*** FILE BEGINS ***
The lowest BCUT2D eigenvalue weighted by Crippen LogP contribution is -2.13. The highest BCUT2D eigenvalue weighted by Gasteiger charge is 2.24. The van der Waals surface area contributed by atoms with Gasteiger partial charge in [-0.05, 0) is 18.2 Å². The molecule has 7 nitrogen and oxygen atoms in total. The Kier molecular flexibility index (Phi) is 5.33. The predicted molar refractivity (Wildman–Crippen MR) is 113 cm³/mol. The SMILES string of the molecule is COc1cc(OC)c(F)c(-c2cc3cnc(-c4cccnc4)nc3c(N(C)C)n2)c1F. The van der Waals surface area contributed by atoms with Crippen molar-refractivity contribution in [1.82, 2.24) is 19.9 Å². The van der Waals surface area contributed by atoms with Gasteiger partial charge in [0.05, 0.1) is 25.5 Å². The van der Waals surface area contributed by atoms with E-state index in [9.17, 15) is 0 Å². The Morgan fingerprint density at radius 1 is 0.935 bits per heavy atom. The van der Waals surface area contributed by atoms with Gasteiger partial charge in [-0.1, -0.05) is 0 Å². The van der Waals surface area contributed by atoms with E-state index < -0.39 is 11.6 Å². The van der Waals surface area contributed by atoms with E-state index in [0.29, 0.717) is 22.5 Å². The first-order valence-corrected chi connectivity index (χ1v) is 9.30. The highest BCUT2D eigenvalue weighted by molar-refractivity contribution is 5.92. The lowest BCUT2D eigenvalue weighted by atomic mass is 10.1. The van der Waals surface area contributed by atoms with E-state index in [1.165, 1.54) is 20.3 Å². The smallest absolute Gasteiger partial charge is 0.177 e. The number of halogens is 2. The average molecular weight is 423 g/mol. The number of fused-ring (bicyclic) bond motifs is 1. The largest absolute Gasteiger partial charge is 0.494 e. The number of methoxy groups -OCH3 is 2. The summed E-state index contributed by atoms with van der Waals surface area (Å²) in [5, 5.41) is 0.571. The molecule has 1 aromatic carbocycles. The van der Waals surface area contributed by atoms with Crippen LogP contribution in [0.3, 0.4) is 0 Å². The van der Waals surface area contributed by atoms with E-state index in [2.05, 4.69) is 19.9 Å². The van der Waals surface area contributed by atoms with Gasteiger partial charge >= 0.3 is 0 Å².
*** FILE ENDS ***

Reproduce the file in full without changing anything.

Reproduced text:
The lowest BCUT2D eigenvalue weighted by Crippen LogP contribution is -2.13. The highest BCUT2D eigenvalue weighted by Gasteiger charge is 2.24. The van der Waals surface area contributed by atoms with Gasteiger partial charge in [-0.05, 0) is 18.2 Å². The molecule has 7 nitrogen and oxygen atoms in total. The Kier molecular flexibility index (Phi) is 5.33. The predicted molar refractivity (Wildman–Crippen MR) is 113 cm³/mol. The SMILES string of the molecule is COc1cc(OC)c(F)c(-c2cc3cnc(-c4cccnc4)nc3c(N(C)C)n2)c1F. The van der Waals surface area contributed by atoms with Crippen molar-refractivity contribution in [1.82, 2.24) is 19.9 Å². The van der Waals surface area contributed by atoms with Gasteiger partial charge in [0.05, 0.1) is 25.5 Å². The van der Waals surface area contributed by atoms with E-state index in [9.17, 15) is 0 Å². The Morgan fingerprint density at radius 1 is 0.935 bits per heavy atom. The van der Waals surface area contributed by atoms with Gasteiger partial charge in [-0.1, -0.05) is 0 Å². The van der Waals surface area contributed by atoms with E-state index < -0.39 is 11.6 Å². The van der Waals surface area contributed by atoms with E-state index in [0.29, 0.717) is 22.5 Å². The first-order valence-corrected chi connectivity index (χ1v) is 9.30. The highest BCUT2D eigenvalue weighted by molar-refractivity contribution is 5.92. The lowest BCUT2D eigenvalue weighted by atomic mass is 10.1. The van der Waals surface area contributed by atoms with E-state index in [1.165, 1.54) is 20.3 Å². The smallest absolute Gasteiger partial charge is 0.177 e. The number of halogens is 2. The average molecular weight is 423 g/mol. The number of fused-ring (bicyclic) bond motifs is 1. The largest absolute Gasteiger partial charge is 0.494 e. The number of methoxy groups -OCH3 is 2. The summed E-state index contributed by atoms with van der Waals surface area (Å²) in [5, 5.41) is 0.571. The molecule has 1 aromatic carbocycles. The van der Waals surface area contributed by atoms with Crippen LogP contribution in [0.3, 0.4) is 0 Å². The van der Waals surface area contributed by atoms with E-state index in [2.05, 4.69) is 19.9 Å². The van der Waals surface area contributed by atoms with Gasteiger partial charge >= 0.3 is 0 Å².